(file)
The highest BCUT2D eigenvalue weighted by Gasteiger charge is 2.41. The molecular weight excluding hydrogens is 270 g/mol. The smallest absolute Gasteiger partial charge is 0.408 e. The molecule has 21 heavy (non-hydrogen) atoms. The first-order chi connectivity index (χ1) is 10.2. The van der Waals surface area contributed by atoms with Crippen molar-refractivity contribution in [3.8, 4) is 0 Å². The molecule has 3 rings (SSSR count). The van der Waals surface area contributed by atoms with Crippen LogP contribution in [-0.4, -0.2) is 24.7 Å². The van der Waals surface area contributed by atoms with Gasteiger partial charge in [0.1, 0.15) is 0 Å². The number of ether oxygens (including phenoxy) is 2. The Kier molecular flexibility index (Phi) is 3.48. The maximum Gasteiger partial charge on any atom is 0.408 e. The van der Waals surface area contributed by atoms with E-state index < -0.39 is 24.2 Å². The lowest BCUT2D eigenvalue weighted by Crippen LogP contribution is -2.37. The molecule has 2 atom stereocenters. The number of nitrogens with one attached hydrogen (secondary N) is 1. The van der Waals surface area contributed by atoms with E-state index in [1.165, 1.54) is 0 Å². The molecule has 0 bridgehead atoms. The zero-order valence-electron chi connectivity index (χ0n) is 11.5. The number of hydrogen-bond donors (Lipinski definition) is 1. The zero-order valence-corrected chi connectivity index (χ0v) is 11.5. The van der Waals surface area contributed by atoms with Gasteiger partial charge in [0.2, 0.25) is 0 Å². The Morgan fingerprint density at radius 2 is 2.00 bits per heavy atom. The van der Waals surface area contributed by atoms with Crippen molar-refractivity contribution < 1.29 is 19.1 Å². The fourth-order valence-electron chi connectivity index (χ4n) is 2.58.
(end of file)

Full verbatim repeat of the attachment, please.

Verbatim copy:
The highest BCUT2D eigenvalue weighted by Gasteiger charge is 2.41. The molecular weight excluding hydrogens is 270 g/mol. The smallest absolute Gasteiger partial charge is 0.408 e. The molecule has 21 heavy (non-hydrogen) atoms. The first-order chi connectivity index (χ1) is 10.2. The van der Waals surface area contributed by atoms with Crippen molar-refractivity contribution in [3.8, 4) is 0 Å². The molecule has 3 rings (SSSR count). The van der Waals surface area contributed by atoms with Crippen LogP contribution in [-0.4, -0.2) is 24.7 Å². The van der Waals surface area contributed by atoms with Gasteiger partial charge in [0.1, 0.15) is 0 Å². The number of ether oxygens (including phenoxy) is 2. The Kier molecular flexibility index (Phi) is 3.48. The maximum Gasteiger partial charge on any atom is 0.408 e. The van der Waals surface area contributed by atoms with E-state index < -0.39 is 24.2 Å². The lowest BCUT2D eigenvalue weighted by Crippen LogP contribution is -2.37. The molecule has 2 atom stereocenters. The number of nitrogens with one attached hydrogen (secondary N) is 1. The van der Waals surface area contributed by atoms with E-state index in [1.165, 1.54) is 0 Å². The molecule has 0 bridgehead atoms. The zero-order valence-electron chi connectivity index (χ0n) is 11.5. The number of hydrogen-bond donors (Lipinski definition) is 1. The zero-order valence-corrected chi connectivity index (χ0v) is 11.5. The van der Waals surface area contributed by atoms with Gasteiger partial charge in [0.2, 0.25) is 0 Å². The Morgan fingerprint density at radius 2 is 2.00 bits per heavy atom. The van der Waals surface area contributed by atoms with Crippen molar-refractivity contribution < 1.29 is 19.1 Å². The fourth-order valence-electron chi connectivity index (χ4n) is 2.58.